Newly elevated to the rank of Detective Chief Inspector, Hopbridge CID, Nick Trevellyan (Time of Hope, etc.) must now find the village rapist who targets youngsters the age of Girl Guides, and he must do so with an ambitious new partner, Sheila Walpoke, while his usual sergeant is in hospital and his lady-love, computer-whiz Alison Hope, is off in London trying to find the hacker who's menacing her pal Philip's computer firm. Read full book review >
DEAD MAN by Joe Gores
MYSTERY & CRIME
Released: Dec. 1, 1993

"Together with Gores's sublimely comic, and utterly different, 32 Cadillacs (1992): a towering pair of back-to-back home runs."
Eddie Dain's career as a lighthearted player of games from chess to computer research and private investigations ends the night two goons—hired by somebody unhappy about the way Dain's been sniffing around a conveniently accidental death—kill his wife and child and leave him for dead. Read full book review >
THE SNARES OF DEATH by Kate Charles
MYSTERY & CRIME
Released: Dec. 1, 1993

"Wildly improbable character motivation, but vintage village mystery buffs will adore the prissy parish spinsters, the long- suffering vicar's wife and the fortuitously dropped bits of gossip that fuel the sluggish plot."
For two-thirds of the book, obnoxious Evangelical minister Bob Dexter antagonizes his wife, daughter, new parishioners, animal- rights activists, and millionaire Noah Gates of the Gates of Heaven Printing Company, and then, finally, someone picks up part of an altar rail and dispatches him. Read full book review >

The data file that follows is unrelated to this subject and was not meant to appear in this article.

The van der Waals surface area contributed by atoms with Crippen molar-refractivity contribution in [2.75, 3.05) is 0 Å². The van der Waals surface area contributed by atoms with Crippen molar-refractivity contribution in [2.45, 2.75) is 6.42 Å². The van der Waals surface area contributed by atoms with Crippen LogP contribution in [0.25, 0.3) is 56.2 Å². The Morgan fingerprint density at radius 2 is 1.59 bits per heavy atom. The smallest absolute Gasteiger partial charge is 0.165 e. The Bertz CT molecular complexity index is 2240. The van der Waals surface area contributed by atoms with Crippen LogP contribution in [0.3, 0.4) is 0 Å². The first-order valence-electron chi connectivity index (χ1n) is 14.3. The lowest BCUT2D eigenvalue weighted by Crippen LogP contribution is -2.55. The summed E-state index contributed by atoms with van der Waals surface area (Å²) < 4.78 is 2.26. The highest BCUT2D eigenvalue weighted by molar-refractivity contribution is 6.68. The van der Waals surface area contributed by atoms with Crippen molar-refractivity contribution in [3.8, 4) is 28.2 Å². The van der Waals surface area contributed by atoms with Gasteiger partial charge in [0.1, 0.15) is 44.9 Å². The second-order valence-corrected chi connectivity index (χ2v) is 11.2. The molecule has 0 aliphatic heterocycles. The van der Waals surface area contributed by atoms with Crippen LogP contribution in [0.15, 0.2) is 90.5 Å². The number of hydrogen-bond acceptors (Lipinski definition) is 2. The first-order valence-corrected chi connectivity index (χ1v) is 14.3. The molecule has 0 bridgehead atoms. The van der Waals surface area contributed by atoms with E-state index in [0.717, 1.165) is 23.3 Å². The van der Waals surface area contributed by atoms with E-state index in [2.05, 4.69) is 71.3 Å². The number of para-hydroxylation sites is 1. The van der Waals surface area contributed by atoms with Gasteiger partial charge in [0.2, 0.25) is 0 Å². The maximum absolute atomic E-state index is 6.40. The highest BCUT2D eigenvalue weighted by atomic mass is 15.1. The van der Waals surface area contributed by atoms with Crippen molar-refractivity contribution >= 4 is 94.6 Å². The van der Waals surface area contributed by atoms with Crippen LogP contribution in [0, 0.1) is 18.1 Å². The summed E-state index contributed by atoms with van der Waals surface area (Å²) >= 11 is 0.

HEAD LOCK by Jerome Doolittle
MYSTERY & CRIME
Released: Dec. 1, 1993

"Expect a rebuttal from Dan Quayle."
At the rate he's going, Tom Bethany, Boston's foremost Spenser imitator, will soon be out of the mystery business altogether. Read full book review >
THE SKELETON'S KNEE by Archer Mayor
MYSTERY & CRIME
Released: Dec. 1, 1993

"Mayor, who could probably write dandy investigative nonfiction, needs to tighten up his storylines before this otherwise estimable series sinks into mediocrity."
When Vermont recluse Abraham Fuller dies, the autopsy reveals he was killed by an aneurysm—caused by a bullet shot at him about 20 years before. Read full book review >
Kirkus Interview
Jennifer Keishin Armstrong
author of SEINFELDIA
August 22, 2016

Jennifer Keishin Armstrong’s new bestseller Seinfeldia is the hilarious behind-the-scenes story of two guys who went out for coffee and dreamed up Seinfeld —the cultural sensation that changed television and bled into the real world. Comedians Larry David and Jerry Seinfeld never thought anyone would watch their silly little sitcom about a New York comedian sitting around talking to his friends. NBC executives didn’t think anyone would watch either, but they bought it anyway, hiding it away in the TV dead zone of summer. But against all odds, viewers began to watch, first a few and then many, until nine years later nearly 40 million Americans were tuning in weekly. In Seinfeldia, TV historian and entertainment writer Armstrong celebrates the creators and fans of this American television phenomenon, bringing readers behind-the-scenes of the show while it was on the air and into the world of devotees for whom it never stopped being relevant, a world where the Soup Nazi still spends his days saying “No soup for you!” “Armstrong’s intimate, breezy history is full of gossipy details, show trivia, and insights into how famous episodes came to be,” our reviewer writes. “Perfect for Seinfeldians and newcomers alike.” View video >